You are here
I’m Annalicia and I’m originally from a small town in Minnesota. A few years back, my husband, Phil, and I decided it was time for an adventure! So, we called up Footprints Recruiting and, no more than eight weeks later, we were in Taiwan. We lived in Douliu, which is near the western edge of the island. When traveling north and south, it’s right in the middle. Phil and I both taught English within the Taiwanese public schools. He taught at the middle school level and I got to work with elementary kiddos.
1. Why did you decide to teach abroad with Footprints Recruiting in Taiwan?
Phil and I had looked into many different teaching abroad options. Footprints Recruiting offered the best opportunities. Additionally, their support was kind, quick, and comprehensive.
2. What made your teaching abroad experience unique and special?
The people we met during our time aboard, both expats and Taiwanese, were amazing! We felt so connected and overwhelmingly welcomed into our new community.
3. What major challenges have you faced while adapting to life in Taiwan?
The biggest challenge I faced was at the onset of my time in Taiwan. I wanted a clear-cut explanation of my teaching role. What I came to understand was that developing roles and reaching goals was considered to be more of an evolving process vs. a direct, straight-forward outline. Once I came to understand this cultural difference, I relaxed a bit, which allowed my role to unfold beautifully.
4. Describe the school you were teaching in. Tell us about your first time teaching in a Taiwanese classroom?
The school I taught at was beautiful! Its hallways and classrooms were all open to the outdoors. Visible from almost anywhere were mountains, palm trees and gorgeous, tropical flowers. I usually taught with a local co-teacher. My first lessons were incredibly rewarding. The students were eager to get to know me and practice their English.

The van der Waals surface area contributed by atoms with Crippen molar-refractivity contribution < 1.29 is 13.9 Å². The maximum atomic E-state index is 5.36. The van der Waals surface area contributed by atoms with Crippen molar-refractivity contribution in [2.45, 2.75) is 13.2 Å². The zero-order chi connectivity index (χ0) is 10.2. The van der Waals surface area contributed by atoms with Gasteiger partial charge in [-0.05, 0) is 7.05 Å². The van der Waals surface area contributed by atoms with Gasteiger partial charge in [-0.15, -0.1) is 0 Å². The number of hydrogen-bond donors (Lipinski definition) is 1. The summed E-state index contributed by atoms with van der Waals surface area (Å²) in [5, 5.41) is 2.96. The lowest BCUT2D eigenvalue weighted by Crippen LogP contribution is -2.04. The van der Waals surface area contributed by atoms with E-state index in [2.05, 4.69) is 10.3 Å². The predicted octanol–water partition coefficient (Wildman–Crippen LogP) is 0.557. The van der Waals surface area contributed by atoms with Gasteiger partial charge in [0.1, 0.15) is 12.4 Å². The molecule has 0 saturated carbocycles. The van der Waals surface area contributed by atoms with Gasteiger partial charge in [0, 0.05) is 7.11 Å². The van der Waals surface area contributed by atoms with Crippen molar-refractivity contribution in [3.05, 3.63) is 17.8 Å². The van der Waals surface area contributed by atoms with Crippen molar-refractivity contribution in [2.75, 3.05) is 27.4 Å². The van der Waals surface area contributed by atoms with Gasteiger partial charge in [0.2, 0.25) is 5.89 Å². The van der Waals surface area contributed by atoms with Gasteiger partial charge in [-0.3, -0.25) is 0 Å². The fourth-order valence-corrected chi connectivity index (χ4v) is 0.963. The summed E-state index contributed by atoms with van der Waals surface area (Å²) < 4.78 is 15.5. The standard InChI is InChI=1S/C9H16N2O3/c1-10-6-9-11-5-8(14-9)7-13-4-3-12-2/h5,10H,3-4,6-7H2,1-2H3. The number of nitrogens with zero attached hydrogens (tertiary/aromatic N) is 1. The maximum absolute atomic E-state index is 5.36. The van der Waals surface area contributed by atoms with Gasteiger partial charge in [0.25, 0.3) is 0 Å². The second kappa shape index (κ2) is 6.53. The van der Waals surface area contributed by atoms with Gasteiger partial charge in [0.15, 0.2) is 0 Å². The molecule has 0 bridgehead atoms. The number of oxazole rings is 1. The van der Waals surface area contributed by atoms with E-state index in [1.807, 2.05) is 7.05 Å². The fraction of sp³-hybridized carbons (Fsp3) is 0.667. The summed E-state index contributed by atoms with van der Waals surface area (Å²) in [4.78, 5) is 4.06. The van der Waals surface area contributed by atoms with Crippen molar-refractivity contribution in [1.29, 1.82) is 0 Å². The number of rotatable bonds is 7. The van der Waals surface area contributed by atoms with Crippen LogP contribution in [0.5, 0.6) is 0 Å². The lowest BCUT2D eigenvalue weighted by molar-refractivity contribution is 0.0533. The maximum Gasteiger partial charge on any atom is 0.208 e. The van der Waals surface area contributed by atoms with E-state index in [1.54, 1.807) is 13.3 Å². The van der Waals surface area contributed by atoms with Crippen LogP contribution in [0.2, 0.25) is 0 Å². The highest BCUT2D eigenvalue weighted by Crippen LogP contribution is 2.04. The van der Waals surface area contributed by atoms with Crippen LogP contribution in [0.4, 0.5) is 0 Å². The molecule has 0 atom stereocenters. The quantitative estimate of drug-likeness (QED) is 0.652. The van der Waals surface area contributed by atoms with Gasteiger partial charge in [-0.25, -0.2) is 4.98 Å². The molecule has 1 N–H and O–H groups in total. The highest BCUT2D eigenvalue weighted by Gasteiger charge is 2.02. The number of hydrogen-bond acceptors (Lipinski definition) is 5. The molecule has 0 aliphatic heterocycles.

5. What’s the funniest thing that has ever happened in one of your classrooms?
A memory that still makes me giggle is when I was teaching the word “porridge” (as in “Chinese porridge”) to a student and my co-teacher kept wanting to call it “spooge”.
6. What types of lessons do Taiwanese students respond to best?
I found my elementary students loved songs, dances, games and other unique avenues for practicing their English. One of my lessons involved sidewalk chalk and this got them absolutely fired up!
7. What did you get up to outside of the classroom?
We spent most of our weekends and time off traveling. Despite not having a car, it was very easy to get around using their public transportation. Within Douliu, we biked and walked everywhere. Phil and I both love being active. So, we’d hit up the local tracks to do some running, find hiking trails, and we’d often do yoga and Pilates in our apartment and hotel rooms.
Free 10-Day Online Yoga and Pilates Trial
Actually, my time spent in Taiwan is one of the experiences that prompted me to create the digital studio I just launched a few months ago! And, it’s your lucky day…you get free access, courtesy of Footprints Recruiting.
8. What is one piece of advice you would give someone who is considering to teach in Taiwan?
Bring genuine enthusiasm to your work and I guarantee you, regardless of its form, it will be welcomed, impactful, and appreciated!
My current website: http://truthbeautypeace.com/
Taiwan blog: http://bloggintw.blogspot.com/